4. Further undercutting the Biden campaign theory, an earlier New York Times poll asked voters what was the one thing they remembered most from Trump’s presidency; that most definitely was not January 6th. Just 5 percent mentioned it, again dwarfed by other events and trends.

5. And, as John Sides has pointed out, Biden’s victory over Trump in 2020 was not attributable to running on democracy or anything like that. Campaign messages and advertisements focused instead on the economy, the pandemic, health care and other less abstract issues. If there was a broader theme, it was a return to normalcy not saving democracy.

6. So, democracy does not appear to be the mega-salient issue the Biden campaign is envisioning. What makes the apparent drive to center the issue in the Biden campaign even less understandable is that the issue, as an issue, does not even cut very much in Biden’s direction unlike, say, abortion rights or health care. This is because preserving/defending democracy means different things to different voters; many voters don’t see the choice between Biden and Trump on the issue as blindingly obvious. They don’t, as the Democratic faithful would have it, believe Biden = democracy and Trump = fascism. Many see Trump as their paladin and view Biden and the Democrats as privileging the interests and preferences of their supporters, especially educated elites, in a distinctly non-democratic way.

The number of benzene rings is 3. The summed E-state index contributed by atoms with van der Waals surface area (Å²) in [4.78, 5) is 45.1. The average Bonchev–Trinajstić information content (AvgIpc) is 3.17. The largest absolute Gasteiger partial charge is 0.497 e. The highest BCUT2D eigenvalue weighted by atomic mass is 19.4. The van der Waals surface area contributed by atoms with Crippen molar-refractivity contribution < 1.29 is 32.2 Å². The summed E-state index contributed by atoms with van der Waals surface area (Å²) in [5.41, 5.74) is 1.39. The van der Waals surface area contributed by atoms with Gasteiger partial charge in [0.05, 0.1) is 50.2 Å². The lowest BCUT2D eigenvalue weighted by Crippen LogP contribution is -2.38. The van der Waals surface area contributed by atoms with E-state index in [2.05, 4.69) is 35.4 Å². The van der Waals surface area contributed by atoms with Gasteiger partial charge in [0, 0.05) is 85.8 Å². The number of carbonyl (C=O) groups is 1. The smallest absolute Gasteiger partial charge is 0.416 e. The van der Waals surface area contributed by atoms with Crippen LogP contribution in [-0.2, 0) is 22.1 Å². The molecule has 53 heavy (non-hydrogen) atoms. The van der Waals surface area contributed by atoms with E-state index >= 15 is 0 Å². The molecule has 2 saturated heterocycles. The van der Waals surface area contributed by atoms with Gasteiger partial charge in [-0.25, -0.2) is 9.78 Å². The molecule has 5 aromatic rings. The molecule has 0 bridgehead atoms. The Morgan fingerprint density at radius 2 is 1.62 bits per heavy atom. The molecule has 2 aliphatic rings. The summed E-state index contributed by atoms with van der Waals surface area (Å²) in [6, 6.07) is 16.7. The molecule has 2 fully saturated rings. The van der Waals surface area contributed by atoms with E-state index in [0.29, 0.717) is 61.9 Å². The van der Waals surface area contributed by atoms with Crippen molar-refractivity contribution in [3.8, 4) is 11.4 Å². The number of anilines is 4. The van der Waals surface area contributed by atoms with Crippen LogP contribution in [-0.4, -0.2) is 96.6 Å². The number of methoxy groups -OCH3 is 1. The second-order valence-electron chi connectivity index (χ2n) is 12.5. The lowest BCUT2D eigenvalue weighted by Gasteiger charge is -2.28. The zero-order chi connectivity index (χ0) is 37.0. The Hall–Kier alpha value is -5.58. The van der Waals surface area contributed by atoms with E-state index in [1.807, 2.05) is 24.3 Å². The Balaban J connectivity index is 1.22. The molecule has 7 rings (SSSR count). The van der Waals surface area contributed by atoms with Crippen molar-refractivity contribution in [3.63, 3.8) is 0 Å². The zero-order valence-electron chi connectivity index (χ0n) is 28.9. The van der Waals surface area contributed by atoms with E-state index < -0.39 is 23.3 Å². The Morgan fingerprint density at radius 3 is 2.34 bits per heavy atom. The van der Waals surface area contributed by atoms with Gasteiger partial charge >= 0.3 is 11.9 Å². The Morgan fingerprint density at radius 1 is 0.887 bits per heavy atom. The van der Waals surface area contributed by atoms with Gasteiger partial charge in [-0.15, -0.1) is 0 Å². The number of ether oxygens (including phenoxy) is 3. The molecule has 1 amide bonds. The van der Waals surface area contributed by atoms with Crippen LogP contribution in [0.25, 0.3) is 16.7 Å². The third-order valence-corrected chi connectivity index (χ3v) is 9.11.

7. That explains why Biden is not typically preferred by much over Trump on democracy and related issues. One of the most favorable results is in the latest Fox News poll where Biden is preferred over Trump by a modest 6 points on “the future of American democracy.” Even here, Trump gets the nod over Biden by 4 points among working class voters.

8. And there are many results that aren’t nearly so favorable. A March Wall Street Journal poll of battleground states had Biden ahead by just a point on “protecting democracy.” Similarly, over two waves of Democracy Corps’ battleground surveys, Biden and the Democrats were favored over Trump and the Republicans by an average of only 3.5 points on “presidents not being able to act as autocrats,” by 2.5 points on “democracy being secure,” and by 2 points on “protecting democracy” (first wave only). And Trump and the Republicans were favored over Biden and the Democrats by 1.5 points on “opposing extremism” (!) and by 5 points on “protecting the US constitution” (!!). All this hardly makes the democracy issue seem like a slam-dunk for the Biden campaign.